I approached the desk, gave my details and they was asked how I would be paying. Erm? Oh no… hadn’t thought this through, so thinking on my feet I said I had an appointment with student finance next week. Phew, they gave me some information for the course starting on Monday and I went off to find the student finance department. Then I had to find somewhere to live too :)
With the little savings I had from Summer, I booked into a little B&B for the next week so I could start college. No art equipment, didn’t think this through either. Borrowing a brush I would sketch and paint with the tea in the room… it worked fine for my first week at art college :) I was off and I was so happy.
It was tough, and I always saw that raised eyebrow as I ran in late to life drawing, every single Monday! I was renting a room from a local elderly couple who were very sweet and I could do all my work, use their kitchen, get to college on the bus and do all my research and sketches at the local docks and cathedral. For me, it was perfect. GLOSCAT changed my life. Oh and yes, they funded the course for me :)
9 months later I was heading to Portsmouth University, after a string of successful interviews, to study Fashion and Textiles Design.
I hadn’t long got off the train for my interview there and the tutor told me that day I had something special. These little details are the ones you remember. You remember the knocks and the tutors that just don’t get you too - university art critiques are full of them!… but you cling to the ones who make you feel understood. Resilience I have in abundance and the kind tutors out there you meet are gold.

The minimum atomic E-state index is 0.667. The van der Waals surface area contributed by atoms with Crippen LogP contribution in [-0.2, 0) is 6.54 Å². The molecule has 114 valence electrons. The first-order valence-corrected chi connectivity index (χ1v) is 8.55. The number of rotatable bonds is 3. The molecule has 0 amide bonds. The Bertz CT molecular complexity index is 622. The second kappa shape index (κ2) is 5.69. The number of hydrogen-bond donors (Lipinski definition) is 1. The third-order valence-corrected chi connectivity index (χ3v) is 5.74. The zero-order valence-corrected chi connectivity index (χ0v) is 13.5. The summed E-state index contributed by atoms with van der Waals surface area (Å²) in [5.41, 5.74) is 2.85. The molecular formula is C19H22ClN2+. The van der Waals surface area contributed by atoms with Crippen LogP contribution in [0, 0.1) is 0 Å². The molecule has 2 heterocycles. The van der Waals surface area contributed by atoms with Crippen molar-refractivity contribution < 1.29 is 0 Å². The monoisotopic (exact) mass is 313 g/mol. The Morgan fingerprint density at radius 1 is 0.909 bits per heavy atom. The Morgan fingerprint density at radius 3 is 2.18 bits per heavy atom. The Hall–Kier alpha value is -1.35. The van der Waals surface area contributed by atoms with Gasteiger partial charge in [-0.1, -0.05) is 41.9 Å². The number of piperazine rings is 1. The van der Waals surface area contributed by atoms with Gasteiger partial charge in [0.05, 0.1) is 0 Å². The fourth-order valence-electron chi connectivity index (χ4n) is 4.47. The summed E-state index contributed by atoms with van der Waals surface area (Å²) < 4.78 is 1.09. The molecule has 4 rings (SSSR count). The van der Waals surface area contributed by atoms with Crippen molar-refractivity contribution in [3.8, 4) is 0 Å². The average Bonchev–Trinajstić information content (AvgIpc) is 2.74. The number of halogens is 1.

I achieved a first class honours degree (whilst still working 25 hours a week in Thorntons to fund my HE studies), and found myself working as product developer before I had even graduated for a local successful sports company - wasn’t really for me but experience all the same and a confidence boost in being chosen out of others to be given the opportunity.
Just a couple of years later I was working in schools and getting commissions for art/craft work. I took some teaching assistant training and the rest is history really. It was 2010 when I was an NQT, and by 2014 I was heading up my own Department and had great success, and fulfilment, in working in education.
I’ve since travelled the world and found online work with the Online College of Art and Design. So here I am :)
Knowing the difference I can now make to those that perhaps waited a lot longer than me to see a door of opportunity into a dream career open for them, is so far a highlight of my career to date. I know how fortunate I am for many things, and my story is by far not the toughest, but it’s one of determination when the odds start to stack against you. My financial status and feeling alone at a time of a crossroads in my life as to what to do next, were not in favour of doing a degree. Never give up on your dream.
How many students walk the other way, away from education? A very high number who actually believe they will fail. Whose memory of school was such a negative one that they’re now apprehensive to go back into education at all?!
At Access Courses Online we want to build a bridge so that no matter when it happens, the opportunity to get back into what you started and loved, will be there once again.
I’m here to talk to, support you and to drive your ambition into a reality by the time you finish with Access Courses Online. I am committed to ensuring every student knows their worth and providing them with the best provision through a top team of tutors. As Head of Vocational Learning, I’ve got your back.
And, if like me, Art is something you love...well, we have an access course in Art and Design to get you through those interviews and get you that place you deserve.
Look forward to meeting you,